How the Big Blue Bin Has Made Recycling Awfully Expensive

Cities used to make a lot of money off recyclables. That's changed, largely because of what we're tossing into the recycling bin.

recycling sorting facility

A recent story in the Washington Post headlined “American Recycling Is Stalling” sent a shockwave through environmentalist circles. America’s recycling business, once lucrative for both cities and private employers, is now devolving into a “money-sucking enterprise,” the story concluded. And that’s despite years of growth in curbside recycling. One of the big culprits? Ironically, it’s blue bin recycling,  according to the Post:

Trying to encourage conservation, progressive lawmakers and environmentalists have made matters worse. By pushing to increase recycling rates with bigger and bigger bins — while demanding almost no sorting by consumers — the recycling stream has become increasingly polluted and less valuable, imperiling the economics of the whole system.

Before we go further, what exactly are the “economics of the whole system”? As ubiquitous as recycling has become, the business model is rather opaque. How does the city make money from empty soda cans on the curb?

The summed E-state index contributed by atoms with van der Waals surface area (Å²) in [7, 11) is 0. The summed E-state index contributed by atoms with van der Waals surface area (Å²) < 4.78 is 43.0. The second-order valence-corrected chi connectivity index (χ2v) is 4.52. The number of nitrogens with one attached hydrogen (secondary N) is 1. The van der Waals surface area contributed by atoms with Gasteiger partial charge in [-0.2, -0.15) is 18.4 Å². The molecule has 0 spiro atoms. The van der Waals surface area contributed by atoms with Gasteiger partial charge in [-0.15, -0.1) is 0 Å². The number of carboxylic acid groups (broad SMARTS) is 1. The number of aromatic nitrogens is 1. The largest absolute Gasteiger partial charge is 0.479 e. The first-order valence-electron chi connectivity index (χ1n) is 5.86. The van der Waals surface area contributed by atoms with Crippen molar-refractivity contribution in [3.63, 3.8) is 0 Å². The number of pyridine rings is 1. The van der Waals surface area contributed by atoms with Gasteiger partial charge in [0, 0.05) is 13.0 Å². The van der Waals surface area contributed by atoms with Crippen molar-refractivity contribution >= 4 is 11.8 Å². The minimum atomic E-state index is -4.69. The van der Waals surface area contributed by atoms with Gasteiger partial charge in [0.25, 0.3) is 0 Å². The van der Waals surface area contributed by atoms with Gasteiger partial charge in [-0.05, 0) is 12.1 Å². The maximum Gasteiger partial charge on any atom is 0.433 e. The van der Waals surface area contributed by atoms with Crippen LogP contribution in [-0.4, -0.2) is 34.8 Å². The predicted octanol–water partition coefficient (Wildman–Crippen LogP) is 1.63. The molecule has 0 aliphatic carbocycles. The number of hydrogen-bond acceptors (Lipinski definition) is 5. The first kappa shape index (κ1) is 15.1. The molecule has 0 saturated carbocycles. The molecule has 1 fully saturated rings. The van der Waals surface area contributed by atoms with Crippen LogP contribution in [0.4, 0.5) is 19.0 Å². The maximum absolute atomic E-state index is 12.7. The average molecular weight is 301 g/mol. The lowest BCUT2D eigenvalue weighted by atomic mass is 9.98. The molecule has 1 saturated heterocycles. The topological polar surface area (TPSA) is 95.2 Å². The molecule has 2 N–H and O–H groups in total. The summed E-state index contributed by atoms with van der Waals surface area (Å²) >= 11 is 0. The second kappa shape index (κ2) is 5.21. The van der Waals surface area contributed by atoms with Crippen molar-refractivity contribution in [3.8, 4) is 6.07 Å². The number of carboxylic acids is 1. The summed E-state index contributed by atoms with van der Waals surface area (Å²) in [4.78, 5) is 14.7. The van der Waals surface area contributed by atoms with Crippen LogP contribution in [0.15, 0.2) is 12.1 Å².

Here’s a short primer. In cities like Philly with public recycling collection, the positive  — or negative — cash flow generated by recycling is heavily dependent on global forces. While the city’s Streets Department picks up recyclables, it contracts out the processing and resale of recyclables to a Materials Recovery Facility (MRF). The MRF is the place where monstrous conveyor belts and sorting machinery separate the valuable junk from the worthless plastic bags and other non-recyclables that make their way into recycling bins.

When there’s strong global demand for commodities like recovered plastic, MRFs pay cities on a per-ton basis for residents’ recyclables. But when markets are bad, it works the other way. Cities have to shell out a “processing price” to the facility, as these materials become more costly to process and less lucrative for MRFs to resell.